HNN: Why did you choose Joe R. Lansdale’s “By the Hair of the Head” to adapt?

MTL: Lansdale is a great writer and being able to adapt one of his stories was a dream (or nightmare if you will) come true. It’s an intriguing tale because it combines both psychological and supernatural elements in a classic horror style, something of a departure from his usual, more visceral approach to horror stories.

HNN: What was your approach to filming the story?

The original story takes place in a lighthouse, and after searching far and wide for a lighthouse which would suit the needs of the story, I came up with zilch. Either they were too far away or too expensive (or both) so I adapted the screenplay to have the film take place in an old victorian style house, namely the famous Kate Shepard house located in Mobile, Alabama.  I brought in actors Brian Lanigan and Christian Walker for the two lead roles and they did a great job. Both came away with Outstanding Performance awards at this year’s Zed Fest in Los Angeles and the film came away with four more awards: Outstanding screenplay, supernatural horror, practical effects and Outstanding Production Assistant for my wife Rubi, who totally deserved it. Not only did she make the costumes for actress Chloe Dykes (who does a fine job playing Caroline the doll) but she handled many production duties very well, both for the segment and for the Creepers wraparound.

HNN: Christian Walker and Brian Lannigan give excellent performances in the adaptation. How do you direct your actors?

MTL: Typically I like to get together with the actors a few times before the shoot to get them in the groove with their roles. With no-budget films it can be rather difficult to block the scenes if you don’t have access to the locations until shooting time, so in this case I made X amount of storyboards for key scenes and figured out the lighting/blocking pretty much on the spot. Brian Lanigan’s character “Machen” was the one with the secret, so it was important for Brian to play the role as if he’s a man with something to hide, and I think that came across well. Christian Walker’s character “Joseph” was that of a fledgling writer who is just looking for a place where he can write in peace, so he’s the guy who happens to stumble into the impending horror. Less action, more dialog in this story, so it was crucial that the dialog flowed from scene to scene without getting bogged down. Of course it’s the last 7 minutes of this film where everything comes together, and I think that happened with great intensity due in part to the actors and my ability to use every last drop of atmosphere that location had to offer.  One of the trickiest things was to direct 8 year old actress Chloe Dykes on how to behave like the spirit of a little girl trapped inside a ventriloquist dummy! But she got it, and when she walks through that door it still sends shivers down my spine..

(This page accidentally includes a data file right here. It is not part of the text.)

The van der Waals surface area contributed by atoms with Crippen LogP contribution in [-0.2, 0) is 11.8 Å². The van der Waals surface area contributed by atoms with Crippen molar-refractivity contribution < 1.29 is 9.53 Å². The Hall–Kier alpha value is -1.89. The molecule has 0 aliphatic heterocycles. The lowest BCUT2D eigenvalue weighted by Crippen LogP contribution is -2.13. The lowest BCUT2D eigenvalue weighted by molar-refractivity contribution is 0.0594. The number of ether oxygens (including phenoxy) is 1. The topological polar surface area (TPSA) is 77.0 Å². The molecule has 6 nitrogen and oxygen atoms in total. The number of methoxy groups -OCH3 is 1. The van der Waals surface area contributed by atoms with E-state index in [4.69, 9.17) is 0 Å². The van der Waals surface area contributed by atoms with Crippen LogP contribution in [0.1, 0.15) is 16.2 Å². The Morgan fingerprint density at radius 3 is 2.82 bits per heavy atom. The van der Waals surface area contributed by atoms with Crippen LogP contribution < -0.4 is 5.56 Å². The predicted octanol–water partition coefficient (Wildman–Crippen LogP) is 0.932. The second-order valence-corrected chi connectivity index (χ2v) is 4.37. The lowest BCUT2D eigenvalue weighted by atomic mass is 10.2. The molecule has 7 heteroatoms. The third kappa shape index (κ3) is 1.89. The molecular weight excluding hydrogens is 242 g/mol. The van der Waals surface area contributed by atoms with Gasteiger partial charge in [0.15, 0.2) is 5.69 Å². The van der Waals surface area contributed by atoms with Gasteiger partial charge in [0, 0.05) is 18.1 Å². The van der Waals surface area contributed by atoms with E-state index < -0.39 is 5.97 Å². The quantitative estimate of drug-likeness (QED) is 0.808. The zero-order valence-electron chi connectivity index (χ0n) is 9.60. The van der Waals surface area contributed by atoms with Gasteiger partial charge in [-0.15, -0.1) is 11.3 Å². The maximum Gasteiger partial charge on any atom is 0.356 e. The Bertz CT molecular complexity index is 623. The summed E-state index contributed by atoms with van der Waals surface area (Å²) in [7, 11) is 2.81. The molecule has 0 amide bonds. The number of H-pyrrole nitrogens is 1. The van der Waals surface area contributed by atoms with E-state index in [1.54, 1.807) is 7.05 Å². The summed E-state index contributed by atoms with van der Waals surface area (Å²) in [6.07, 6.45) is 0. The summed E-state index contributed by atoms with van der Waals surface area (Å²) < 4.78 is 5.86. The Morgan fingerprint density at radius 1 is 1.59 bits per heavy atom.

HNN: Why the anthology format?

MTL: Two things – I like seeing what other filmmakers bring to the table, and I like the variety that anthologies have to offer. If you don’t like one segment, there’s always the next.. 

HNN: Is it difficult to connect multiple directors and stories into a cohesive whole?

MTL: In a word, yes. First you have to decide the order of the films and how they flow in relation to each other. Then you need to form a wraparound story based upon that line up, and something that leads to a satisfactory (if not enjoyable) conclusion. 

Creepers works very well in that respect and I think the wraparound actors James Marler and Roy Jackson Jr. do a very good job with the segues. 

HNN: What would be your dream project?

MTL: One  dream project would be resurrecting The Night Gallery as a TV series. I think Serling got screwed with the first one. The potential was there and there are some tremendous stories in the first two seasons, but I think the world needs a first class, character/story driven horror series. We need less zombies, vampires, serial killers and comic book characters and more innovation. More horror geared for adult audiences.

HNN: What’s next for Mike T. Lyddon?

MTL: I’m pleased to announce that I’ve landed a directing and co-producing role for a much larger budget feature to be shot in New Orleans late spring of 2015. It’s a historical drama with supernatural overtones called “Scath” (Gaelic for shadow) from the original story by Jean Stallard who is also producing the film. Not only is she a good writer, she can really tickle the ivories as shown with her piano work for the soundtrack of the Creepers wraparound. As well as being a unique horror film, Scath will take us to a very grim time in New Orleans history that few people are aware of, but after seeing this movie, few are likely to forget!

We’ve just started pre-production, and I will keep you apprised of the progress as we move into the new year. 

Thank you for the interview. Horror News Network has been of great service with the reviews and notices on Creepers and Horror Anthology Movie vol. 1.

HNN: Thank you Mike! We look forward to your future projects!